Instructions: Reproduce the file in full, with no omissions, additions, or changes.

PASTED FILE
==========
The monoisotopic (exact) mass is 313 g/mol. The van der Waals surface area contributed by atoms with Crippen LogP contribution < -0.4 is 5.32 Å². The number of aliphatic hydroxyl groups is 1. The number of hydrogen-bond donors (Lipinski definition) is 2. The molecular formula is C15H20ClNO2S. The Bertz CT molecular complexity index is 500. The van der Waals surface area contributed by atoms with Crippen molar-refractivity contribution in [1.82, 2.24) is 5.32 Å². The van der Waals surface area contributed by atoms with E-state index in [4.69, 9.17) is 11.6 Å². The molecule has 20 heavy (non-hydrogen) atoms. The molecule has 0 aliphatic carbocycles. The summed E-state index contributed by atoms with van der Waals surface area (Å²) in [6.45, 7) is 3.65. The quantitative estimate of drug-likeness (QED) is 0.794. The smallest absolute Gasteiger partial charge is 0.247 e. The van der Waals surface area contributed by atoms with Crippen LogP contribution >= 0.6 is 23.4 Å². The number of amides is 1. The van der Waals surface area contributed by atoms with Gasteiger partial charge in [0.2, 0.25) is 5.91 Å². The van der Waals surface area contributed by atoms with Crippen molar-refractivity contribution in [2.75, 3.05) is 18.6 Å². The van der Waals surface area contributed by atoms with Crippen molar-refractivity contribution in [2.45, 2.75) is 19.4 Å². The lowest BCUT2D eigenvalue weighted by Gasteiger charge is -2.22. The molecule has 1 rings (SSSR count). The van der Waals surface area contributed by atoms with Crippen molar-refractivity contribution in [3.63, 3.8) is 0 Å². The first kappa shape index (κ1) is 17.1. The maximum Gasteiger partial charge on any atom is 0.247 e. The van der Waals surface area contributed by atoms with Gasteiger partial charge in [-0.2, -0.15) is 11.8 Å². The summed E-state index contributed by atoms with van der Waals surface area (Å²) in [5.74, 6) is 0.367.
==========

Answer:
The monoisotopic (exact) mass is 313 g/mol. The van der Waals surface area contributed by atoms with Crippen LogP contribution < -0.4 is 5.32 Å². The number of aliphatic hydroxyl groups is 1. The number of hydrogen-bond donors (Lipinski definition) is 2. The molecular formula is C15H20ClNO2S. The Bertz CT molecular complexity index is 500. The van der Waals surface area contributed by atoms with Crippen molar-refractivity contribution in [1.82, 2.24) is 5.32 Å². The van der Waals surface area contributed by atoms with E-state index in [4.69, 9.17) is 11.6 Å². The molecule has 20 heavy (non-hydrogen) atoms. The molecule has 0 aliphatic carbocycles. The summed E-state index contributed by atoms with van der Waals surface area (Å²) in [6.45, 7) is 3.65. The quantitative estimate of drug-likeness (QED) is 0.794. The smallest absolute Gasteiger partial charge is 0.247 e. The van der Waals surface area contributed by atoms with Crippen LogP contribution >= 0.6 is 23.4 Å². The number of amides is 1. The van der Waals surface area contributed by atoms with Gasteiger partial charge in [0.2, 0.25) is 5.91 Å². The van der Waals surface area contributed by atoms with Crippen molar-refractivity contribution in [2.75, 3.05) is 18.6 Å². The van der Waals surface area contributed by atoms with Crippen molar-refractivity contribution in [2.45, 2.75) is 19.4 Å². The lowest BCUT2D eigenvalue weighted by Gasteiger charge is -2.22. The molecule has 1 rings (SSSR count). The van der Waals surface area contributed by atoms with Crippen molar-refractivity contribution in [3.63, 3.8) is 0 Å². The first kappa shape index (κ1) is 17.1. The maximum Gasteiger partial charge on any atom is 0.247 e. The van der Waals surface area contributed by atoms with Gasteiger partial charge in [-0.2, -0.15) is 11.8 Å². The summed E-state index contributed by atoms with van der Waals surface area (Å²) in [5.74, 6) is 0.367.